Two thirds of young people leaving care with mental health problems are not getting any help at all from a statutory service, according to a new study by Barnardo’s.
The children’s charity report lays bare the scale of the struggles faced by young people as they set out on their own in the adult world.
The new research indicates almost half of England’s 26,340 care leavers are suffering from at least one mental health issue.
With one in four facing a mental health crisis after leaving care, charity bosses say the shortfall in appropriate support has become striking.
“Our research shows a shocking picture of care leavers in need with no access to suitable mental health support,” said Barnardo’s chief executive Javed Khan.
The Government must ensure these vulnerable young people receive the support they so desperately need
Many looked after youngsters in local authority care leave at 18, though some stay with foster families until the age of 21.
Khan said care leavers experience problems ranging from anxiety to the trauma of dealing with a legacy of abuse or neglect.
“The Government must ensure these vulnerable young people receive the support they so desperately need when it honours its pledge to improve children’s mental health,” he said.
Barnardo’s is calling on the government to invest some of the £1.4 billion earmarked to improve children’s mental health on youngsters leaving the care system.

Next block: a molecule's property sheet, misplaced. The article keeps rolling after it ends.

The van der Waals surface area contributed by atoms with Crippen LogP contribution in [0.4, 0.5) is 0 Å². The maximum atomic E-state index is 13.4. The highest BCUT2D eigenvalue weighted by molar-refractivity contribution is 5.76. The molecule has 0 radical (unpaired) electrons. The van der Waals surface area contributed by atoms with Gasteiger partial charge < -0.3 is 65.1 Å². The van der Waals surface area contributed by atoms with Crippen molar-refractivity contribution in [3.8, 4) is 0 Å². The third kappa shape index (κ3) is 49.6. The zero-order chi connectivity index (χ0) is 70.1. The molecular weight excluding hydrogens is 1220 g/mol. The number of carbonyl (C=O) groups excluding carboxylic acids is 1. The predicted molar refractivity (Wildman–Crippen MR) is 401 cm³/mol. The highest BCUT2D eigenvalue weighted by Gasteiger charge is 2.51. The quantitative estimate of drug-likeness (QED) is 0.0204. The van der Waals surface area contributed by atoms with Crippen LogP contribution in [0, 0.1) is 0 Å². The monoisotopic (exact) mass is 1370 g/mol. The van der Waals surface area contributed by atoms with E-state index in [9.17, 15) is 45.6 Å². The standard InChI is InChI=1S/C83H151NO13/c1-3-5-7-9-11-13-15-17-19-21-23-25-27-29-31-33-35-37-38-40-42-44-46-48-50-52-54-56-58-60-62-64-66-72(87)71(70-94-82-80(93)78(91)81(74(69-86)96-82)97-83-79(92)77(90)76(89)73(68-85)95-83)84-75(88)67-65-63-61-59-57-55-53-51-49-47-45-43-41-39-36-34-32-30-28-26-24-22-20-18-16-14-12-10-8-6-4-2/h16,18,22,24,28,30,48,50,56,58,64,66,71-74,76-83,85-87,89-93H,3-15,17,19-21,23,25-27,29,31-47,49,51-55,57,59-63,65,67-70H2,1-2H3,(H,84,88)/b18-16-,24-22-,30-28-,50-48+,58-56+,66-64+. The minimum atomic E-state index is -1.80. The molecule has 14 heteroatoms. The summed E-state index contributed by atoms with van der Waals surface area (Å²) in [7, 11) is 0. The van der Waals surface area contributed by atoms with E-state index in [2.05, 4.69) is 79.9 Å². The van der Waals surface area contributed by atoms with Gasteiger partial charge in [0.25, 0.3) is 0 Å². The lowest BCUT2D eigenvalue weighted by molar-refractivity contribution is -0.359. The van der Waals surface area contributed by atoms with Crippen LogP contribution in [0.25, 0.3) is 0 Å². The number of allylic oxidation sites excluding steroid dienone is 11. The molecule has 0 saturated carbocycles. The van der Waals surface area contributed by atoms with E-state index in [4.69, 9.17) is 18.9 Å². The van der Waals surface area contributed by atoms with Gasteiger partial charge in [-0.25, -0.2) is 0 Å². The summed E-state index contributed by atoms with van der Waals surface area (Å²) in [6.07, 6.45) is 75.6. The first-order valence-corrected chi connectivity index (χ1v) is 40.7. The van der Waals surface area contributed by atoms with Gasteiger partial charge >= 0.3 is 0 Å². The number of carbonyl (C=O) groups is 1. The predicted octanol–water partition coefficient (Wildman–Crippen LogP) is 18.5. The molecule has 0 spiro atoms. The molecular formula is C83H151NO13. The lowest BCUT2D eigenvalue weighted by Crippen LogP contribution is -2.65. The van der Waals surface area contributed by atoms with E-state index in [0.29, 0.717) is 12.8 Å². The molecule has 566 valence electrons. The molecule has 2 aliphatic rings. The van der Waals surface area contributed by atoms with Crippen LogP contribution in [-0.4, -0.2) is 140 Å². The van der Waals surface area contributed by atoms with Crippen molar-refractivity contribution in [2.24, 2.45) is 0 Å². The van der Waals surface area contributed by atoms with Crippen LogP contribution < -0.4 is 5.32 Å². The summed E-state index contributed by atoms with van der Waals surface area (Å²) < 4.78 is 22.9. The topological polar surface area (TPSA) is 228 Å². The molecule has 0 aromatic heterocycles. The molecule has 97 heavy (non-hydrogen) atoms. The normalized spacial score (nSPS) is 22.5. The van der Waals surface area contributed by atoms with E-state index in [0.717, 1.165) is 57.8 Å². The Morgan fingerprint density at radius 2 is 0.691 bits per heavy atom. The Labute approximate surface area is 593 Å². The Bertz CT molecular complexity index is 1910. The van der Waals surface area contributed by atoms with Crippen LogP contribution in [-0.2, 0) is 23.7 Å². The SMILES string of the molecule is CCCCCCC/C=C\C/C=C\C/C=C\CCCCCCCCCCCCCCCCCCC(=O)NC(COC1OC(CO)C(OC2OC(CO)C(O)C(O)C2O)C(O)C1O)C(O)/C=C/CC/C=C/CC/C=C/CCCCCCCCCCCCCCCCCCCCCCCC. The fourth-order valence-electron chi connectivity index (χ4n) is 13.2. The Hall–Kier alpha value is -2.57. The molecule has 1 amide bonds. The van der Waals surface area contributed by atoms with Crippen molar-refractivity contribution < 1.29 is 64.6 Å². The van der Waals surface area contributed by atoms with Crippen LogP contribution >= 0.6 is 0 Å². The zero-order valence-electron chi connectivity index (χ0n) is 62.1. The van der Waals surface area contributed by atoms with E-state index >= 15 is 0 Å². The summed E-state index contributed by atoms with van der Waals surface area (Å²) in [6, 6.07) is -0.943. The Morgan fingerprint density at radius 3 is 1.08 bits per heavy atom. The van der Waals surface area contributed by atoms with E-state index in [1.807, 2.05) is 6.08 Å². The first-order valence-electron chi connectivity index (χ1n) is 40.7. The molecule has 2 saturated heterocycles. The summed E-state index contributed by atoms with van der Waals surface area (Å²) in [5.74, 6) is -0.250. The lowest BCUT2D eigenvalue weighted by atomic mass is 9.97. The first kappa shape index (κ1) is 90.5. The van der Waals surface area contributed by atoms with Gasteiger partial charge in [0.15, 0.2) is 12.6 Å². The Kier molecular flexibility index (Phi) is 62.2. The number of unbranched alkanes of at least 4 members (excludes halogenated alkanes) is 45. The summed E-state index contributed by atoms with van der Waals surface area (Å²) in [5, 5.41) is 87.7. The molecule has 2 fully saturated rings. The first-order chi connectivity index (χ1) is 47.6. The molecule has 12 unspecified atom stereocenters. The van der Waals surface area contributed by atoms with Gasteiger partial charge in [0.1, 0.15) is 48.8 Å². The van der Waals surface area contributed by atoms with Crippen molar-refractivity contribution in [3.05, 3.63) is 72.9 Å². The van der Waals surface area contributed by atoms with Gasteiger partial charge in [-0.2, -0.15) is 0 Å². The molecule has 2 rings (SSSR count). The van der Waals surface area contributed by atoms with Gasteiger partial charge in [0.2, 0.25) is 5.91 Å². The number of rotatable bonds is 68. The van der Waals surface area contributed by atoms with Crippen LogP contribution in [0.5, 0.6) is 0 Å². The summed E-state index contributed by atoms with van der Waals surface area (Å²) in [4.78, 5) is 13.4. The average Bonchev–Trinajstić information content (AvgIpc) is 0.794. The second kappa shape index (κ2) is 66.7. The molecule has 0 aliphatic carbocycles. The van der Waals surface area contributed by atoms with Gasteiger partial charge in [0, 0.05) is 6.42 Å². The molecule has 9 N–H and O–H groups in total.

The charity wants a mental health worker working within every local authority leaving care team, extra training for all care services staff, and specific services tailored to people into their early 20s.
Councillor Richard Watts, who chairs the young people board for the Local Government Association, said “councils are working hard to help those that need care and support to receive it.”
Watts said it was Whitehall’s responsibility to release more money for the system.
“Government must support this vital work by ensuring that the promised £250 million for (local authority) mental health and wellbeing services is released in full, with greater transparency in how mental health funding is spent,” he said
Watts also called on the government to plug the growing funding gap for wider children’s services, projected to reach £2 billion by 2020.